18) Where viewing habits are concerned, it's ok, and even healthy for your mind, to watch  films that don't rely on bathroom humor or an overabundance of shoot-outs, explosions, and car chases.  Try foreign language movies for a change, or even a few of the so called "chick flicks."  There's lots of interesting stuff out there, but you'll notice that I've not mentioned television at all.  And that's on purpose.  Keep the idiot box turned off because, as Bruce Springsteen once sang, there are (more than) 57 channels, and nothin's on.


  1. Stokes: check out a British magazine called "The Chap Magazine"


  2. Thank you for the suggestion, Jim. I have, and I like it a lot. Now, if only I could grow a respectable handlebar mustache!

    Best Regards,



Post a Comment

All opinions are welcome here. Even those that differ from mine. But let's keep it clean and civil, please.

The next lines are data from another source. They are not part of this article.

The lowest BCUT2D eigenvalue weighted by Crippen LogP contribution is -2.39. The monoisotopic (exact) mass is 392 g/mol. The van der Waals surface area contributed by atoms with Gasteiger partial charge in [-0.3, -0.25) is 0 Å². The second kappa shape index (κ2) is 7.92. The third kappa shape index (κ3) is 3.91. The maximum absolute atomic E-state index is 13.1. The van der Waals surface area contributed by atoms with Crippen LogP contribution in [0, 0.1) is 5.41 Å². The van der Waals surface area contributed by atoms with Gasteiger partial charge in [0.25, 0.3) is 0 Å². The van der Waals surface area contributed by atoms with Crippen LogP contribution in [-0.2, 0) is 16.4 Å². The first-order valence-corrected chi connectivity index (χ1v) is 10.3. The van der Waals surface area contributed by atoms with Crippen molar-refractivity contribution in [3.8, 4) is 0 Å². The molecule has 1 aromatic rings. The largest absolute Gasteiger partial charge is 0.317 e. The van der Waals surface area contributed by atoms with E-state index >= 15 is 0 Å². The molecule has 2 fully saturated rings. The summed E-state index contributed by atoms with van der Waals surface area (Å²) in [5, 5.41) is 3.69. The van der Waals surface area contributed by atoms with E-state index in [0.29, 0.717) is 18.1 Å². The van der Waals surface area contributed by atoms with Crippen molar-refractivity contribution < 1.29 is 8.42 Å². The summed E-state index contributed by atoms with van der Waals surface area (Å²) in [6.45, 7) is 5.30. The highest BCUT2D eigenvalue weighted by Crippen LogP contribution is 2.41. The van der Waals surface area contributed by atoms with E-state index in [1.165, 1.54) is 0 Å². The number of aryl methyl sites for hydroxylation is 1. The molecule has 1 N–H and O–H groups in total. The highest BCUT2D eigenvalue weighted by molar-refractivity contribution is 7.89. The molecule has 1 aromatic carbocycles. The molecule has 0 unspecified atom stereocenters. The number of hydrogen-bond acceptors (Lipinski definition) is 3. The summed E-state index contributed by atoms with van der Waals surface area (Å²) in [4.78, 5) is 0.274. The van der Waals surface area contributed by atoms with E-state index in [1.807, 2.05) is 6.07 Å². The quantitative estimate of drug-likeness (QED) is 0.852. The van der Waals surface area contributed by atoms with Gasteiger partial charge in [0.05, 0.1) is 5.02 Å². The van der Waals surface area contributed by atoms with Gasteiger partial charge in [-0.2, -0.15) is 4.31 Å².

-- Heinz-Ulrich

Popular Posts

The Sunday Papers. . .

  I once knew a dean of something or other when I was a graduate student at The University of Wisconsin-Madison, who restored old radios like these and had two or three working models in his office on campus.  He turned them on for me once.  Nothing sounds quite like these old tube (valve) sets with their large, resonant polished wood cabinets.  An iPhone with earbuds ain't the same thing, folks. This particular illustration turns up here at Classic Style with some regularity, but it conveys perfectly the mood of today's post.  Relaxed.  At ease.  Kind of sleepy.  Definitely not worried about the trials and tribulations of the world for the moment.  My late father used to smoke a pipe during the weekends, and, although I am not a smoker, the aroma of good pipe tobacco is not unpleasant when I detect it on occasion. Ok, magazines rather than a newspaper here, but the expression on his face is priceless.  And many Sunday papers do have a magazine supplement, so it's not that